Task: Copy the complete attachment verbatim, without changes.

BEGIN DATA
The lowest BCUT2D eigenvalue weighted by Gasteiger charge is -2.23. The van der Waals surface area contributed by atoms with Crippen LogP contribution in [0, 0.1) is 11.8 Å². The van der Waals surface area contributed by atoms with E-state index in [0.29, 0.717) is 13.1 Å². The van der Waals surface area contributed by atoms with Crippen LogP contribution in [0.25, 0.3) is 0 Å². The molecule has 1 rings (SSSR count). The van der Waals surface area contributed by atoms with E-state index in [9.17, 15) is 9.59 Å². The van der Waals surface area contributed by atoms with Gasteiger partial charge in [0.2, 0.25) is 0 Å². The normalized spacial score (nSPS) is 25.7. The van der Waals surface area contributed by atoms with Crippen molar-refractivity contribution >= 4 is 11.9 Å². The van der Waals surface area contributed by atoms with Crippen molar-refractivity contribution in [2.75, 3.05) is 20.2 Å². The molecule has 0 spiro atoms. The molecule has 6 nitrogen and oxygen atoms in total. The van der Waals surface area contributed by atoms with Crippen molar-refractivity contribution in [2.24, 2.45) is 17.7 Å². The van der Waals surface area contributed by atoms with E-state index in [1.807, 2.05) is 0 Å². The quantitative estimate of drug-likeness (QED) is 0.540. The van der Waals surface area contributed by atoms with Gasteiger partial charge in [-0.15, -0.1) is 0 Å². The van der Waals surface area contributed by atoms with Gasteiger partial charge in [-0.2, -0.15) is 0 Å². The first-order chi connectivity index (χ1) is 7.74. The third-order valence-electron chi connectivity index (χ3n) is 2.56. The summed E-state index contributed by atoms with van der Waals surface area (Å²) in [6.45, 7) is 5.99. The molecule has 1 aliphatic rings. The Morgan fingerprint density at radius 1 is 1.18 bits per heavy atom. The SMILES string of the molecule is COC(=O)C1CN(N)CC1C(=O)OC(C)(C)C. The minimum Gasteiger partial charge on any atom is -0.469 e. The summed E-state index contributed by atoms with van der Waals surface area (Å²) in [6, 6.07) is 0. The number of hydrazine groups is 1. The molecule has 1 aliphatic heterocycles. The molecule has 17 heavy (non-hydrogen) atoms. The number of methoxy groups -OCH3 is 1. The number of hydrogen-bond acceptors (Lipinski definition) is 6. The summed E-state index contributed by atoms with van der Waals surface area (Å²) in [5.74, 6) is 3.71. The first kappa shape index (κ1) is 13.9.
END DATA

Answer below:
The lowest BCUT2D eigenvalue weighted by Gasteiger charge is -2.23. The van der Waals surface area contributed by atoms with Crippen LogP contribution in [0, 0.1) is 11.8 Å². The van der Waals surface area contributed by atoms with E-state index in [0.29, 0.717) is 13.1 Å². The van der Waals surface area contributed by atoms with Crippen LogP contribution in [0.25, 0.3) is 0 Å². The molecule has 1 rings (SSSR count). The van der Waals surface area contributed by atoms with E-state index in [9.17, 15) is 9.59 Å². The van der Waals surface area contributed by atoms with Gasteiger partial charge in [0.2, 0.25) is 0 Å². The normalized spacial score (nSPS) is 25.7. The van der Waals surface area contributed by atoms with Crippen molar-refractivity contribution >= 4 is 11.9 Å². The van der Waals surface area contributed by atoms with Crippen molar-refractivity contribution in [2.75, 3.05) is 20.2 Å². The molecule has 0 spiro atoms. The molecule has 6 nitrogen and oxygen atoms in total. The van der Waals surface area contributed by atoms with Crippen molar-refractivity contribution in [2.24, 2.45) is 17.7 Å². The van der Waals surface area contributed by atoms with E-state index in [1.807, 2.05) is 0 Å². The quantitative estimate of drug-likeness (QED) is 0.540. The van der Waals surface area contributed by atoms with Gasteiger partial charge in [-0.15, -0.1) is 0 Å². The van der Waals surface area contributed by atoms with Gasteiger partial charge in [-0.2, -0.15) is 0 Å². The first-order chi connectivity index (χ1) is 7.74. The third-order valence-electron chi connectivity index (χ3n) is 2.56. The summed E-state index contributed by atoms with van der Waals surface area (Å²) in [6.45, 7) is 5.99. The molecule has 1 aliphatic rings. The Morgan fingerprint density at radius 1 is 1.18 bits per heavy atom. The SMILES string of the molecule is COC(=O)C1CN(N)CC1C(=O)OC(C)(C)C. The minimum Gasteiger partial charge on any atom is -0.469 e. The summed E-state index contributed by atoms with van der Waals surface area (Å²) in [6, 6.07) is 0. The number of hydrazine groups is 1. The molecule has 1 aliphatic heterocycles. The molecule has 17 heavy (non-hydrogen) atoms. The number of methoxy groups -OCH3 is 1. The number of hydrogen-bond acceptors (Lipinski definition) is 6. The summed E-state index contributed by atoms with van der Waals surface area (Å²) in [5.74, 6) is 3.71. The first kappa shape index (κ1) is 13.9.